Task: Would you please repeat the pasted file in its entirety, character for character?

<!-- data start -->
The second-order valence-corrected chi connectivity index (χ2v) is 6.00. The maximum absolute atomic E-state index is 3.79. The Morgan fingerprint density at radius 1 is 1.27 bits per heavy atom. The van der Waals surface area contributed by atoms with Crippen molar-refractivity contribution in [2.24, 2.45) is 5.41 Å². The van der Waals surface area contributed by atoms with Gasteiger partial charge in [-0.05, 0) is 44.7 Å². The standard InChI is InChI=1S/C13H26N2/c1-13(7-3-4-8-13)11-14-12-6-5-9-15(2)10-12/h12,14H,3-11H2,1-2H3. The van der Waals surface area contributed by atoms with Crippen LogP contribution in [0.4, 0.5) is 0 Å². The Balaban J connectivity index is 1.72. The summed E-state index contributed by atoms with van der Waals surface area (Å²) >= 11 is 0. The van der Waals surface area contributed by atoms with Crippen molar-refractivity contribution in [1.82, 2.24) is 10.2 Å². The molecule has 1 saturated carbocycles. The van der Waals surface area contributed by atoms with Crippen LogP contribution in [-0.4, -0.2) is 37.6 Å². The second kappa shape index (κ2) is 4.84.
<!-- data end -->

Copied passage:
The second-order valence-corrected chi connectivity index (χ2v) is 6.00. The maximum absolute atomic E-state index is 3.79. The Morgan fingerprint density at radius 1 is 1.27 bits per heavy atom. The van der Waals surface area contributed by atoms with Crippen molar-refractivity contribution in [2.24, 2.45) is 5.41 Å². The van der Waals surface area contributed by atoms with Gasteiger partial charge in [-0.05, 0) is 44.7 Å². The standard InChI is InChI=1S/C13H26N2/c1-13(7-3-4-8-13)11-14-12-6-5-9-15(2)10-12/h12,14H,3-11H2,1-2H3. The van der Waals surface area contributed by atoms with Crippen LogP contribution in [0.4, 0.5) is 0 Å². The Balaban J connectivity index is 1.72. The summed E-state index contributed by atoms with van der Waals surface area (Å²) >= 11 is 0. The van der Waals surface area contributed by atoms with Crippen molar-refractivity contribution in [1.82, 2.24) is 10.2 Å². The molecule has 1 saturated carbocycles. The van der Waals surface area contributed by atoms with Crippen LogP contribution in [-0.4, -0.2) is 37.6 Å². The second kappa shape index (κ2) is 4.84.